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Year : 2012  |  Volume : 8  |  Issue : 1  |  Page : 25-26

Imaging in ureteric stones

Department of Urology, Muljibhai Patel Urological Hospital, Nadiad, Gujarat, India

Date of Web Publication13-Jan-2012

Correspondence Address:
Arvind P Ganpule
Muljibhai Patel Urological Hospital, Nadiad - 387 001, Gujarat
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Source of Support: None, Conflict of Interest: None

DOI: 10.4103/0972-9941.91782

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How to cite this article:
Ganpule AP. Imaging in ureteric stones. J Min Access Surg 2012;8:25-6

How to cite this URL:
Ganpule AP. Imaging in ureteric stones. J Min Access Surg [serial online] 2012 [cited 2022 Aug 17];8:25-6. Available from:

Dear Sir,

I read with great interest the article by Huri et al. [1] in the latest issue of JMAS. The article, although interesting, raises a few pertinent questions regarding the management of a suspected ureteric calculus seen on plain x-ray. I would like to make a few points. A response from the authors would be useful.

First, it is known that one of the differential diagnoses of a radiopaque density in the renal region is a calcified aneurysm. The patient in this case had presented with flank pain and with appropriate investigations the reason for the flank pain could have been identified prior to any intervention.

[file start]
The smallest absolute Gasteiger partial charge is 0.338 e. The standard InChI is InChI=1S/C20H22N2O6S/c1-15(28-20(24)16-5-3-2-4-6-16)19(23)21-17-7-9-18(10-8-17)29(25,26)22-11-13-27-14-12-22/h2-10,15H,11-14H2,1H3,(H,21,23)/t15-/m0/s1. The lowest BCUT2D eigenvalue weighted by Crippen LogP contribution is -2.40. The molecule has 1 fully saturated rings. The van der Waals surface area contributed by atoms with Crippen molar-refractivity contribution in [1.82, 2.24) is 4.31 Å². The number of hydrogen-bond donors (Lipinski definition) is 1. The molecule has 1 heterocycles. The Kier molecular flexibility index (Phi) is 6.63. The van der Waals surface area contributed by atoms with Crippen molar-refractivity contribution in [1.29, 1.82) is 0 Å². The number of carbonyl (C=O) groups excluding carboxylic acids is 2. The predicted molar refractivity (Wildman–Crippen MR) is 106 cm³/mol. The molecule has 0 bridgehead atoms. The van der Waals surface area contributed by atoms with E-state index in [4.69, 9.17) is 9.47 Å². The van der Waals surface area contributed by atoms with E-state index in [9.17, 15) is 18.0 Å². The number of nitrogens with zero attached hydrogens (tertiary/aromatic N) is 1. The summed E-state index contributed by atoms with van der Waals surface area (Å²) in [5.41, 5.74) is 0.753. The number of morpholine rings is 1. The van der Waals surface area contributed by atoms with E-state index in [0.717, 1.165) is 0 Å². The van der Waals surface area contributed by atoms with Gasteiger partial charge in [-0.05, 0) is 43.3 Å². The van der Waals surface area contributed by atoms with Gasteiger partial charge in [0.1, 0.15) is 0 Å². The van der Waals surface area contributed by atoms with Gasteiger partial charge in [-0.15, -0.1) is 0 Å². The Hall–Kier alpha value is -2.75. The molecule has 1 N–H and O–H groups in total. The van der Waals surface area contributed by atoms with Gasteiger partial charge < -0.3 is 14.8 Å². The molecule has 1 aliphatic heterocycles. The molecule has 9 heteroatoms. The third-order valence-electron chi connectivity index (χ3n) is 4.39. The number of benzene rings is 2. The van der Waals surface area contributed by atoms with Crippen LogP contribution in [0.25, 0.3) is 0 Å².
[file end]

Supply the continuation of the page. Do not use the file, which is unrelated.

Second, the order and choice of investigations are pivotal in clinching the diagnosis and preventing an untoward event. Such a 'large stone,' if present, will cause a significant amount of hydronephrosis and thinning of the cortex (if it was a long-standing obstruction), and this should be revealed with an ultrasound of the kidney, ureter, and the bladder. A skilled sonologist could have traced the stone even if it was situated in the upper ureter. The authors in the report do not mention the ultrasound findings in the article.

Third, although the authors mention that 'nonenhanced, stone-protocol, abdominopelvic spiral computed tomography (CT) was performed to evaluate the stone location,' the picture [Figure 1] depicts a conventional intravenous pyelogram. A picture of the CT scan would have been useful. It would have been very difficult to miss a aneurysm on one of the newer-generation multislice CT machines, particularly on a contrast study. The authors' comments in this regard would be useful.

Finally, if the intravenous pyelogram pictures [Figure 1] provided are closely studied, it can be noticed that the contrast in the left kidney is not seen draining into the ureter. This should be an indication to perform a retrograde pyelogram (RGP) prior to managing the stone either with a endourological, laparoscopic, or open approach. If the radiopaque density had been seen located lateral to the line of the ureter on the RGP, it would have warned the surgeon that something is amiss, and the intraoperative catastrophe could have been avoided.

In conclusion, this case report highlights the fact that systematic and appropriate imaging forms the cornerstone of the management of ureteric stones.

  References Top

1.Huri E, Akgül T, Karakan T, Sargon M, Germiyanoðlu C. A very unusual anatomical variation and complication of common iliac artery and ureter in retroperitonoscopic ureterolithotomy. J Minim Access Surg 2011;7:145-6.  Back to cited text no. 1

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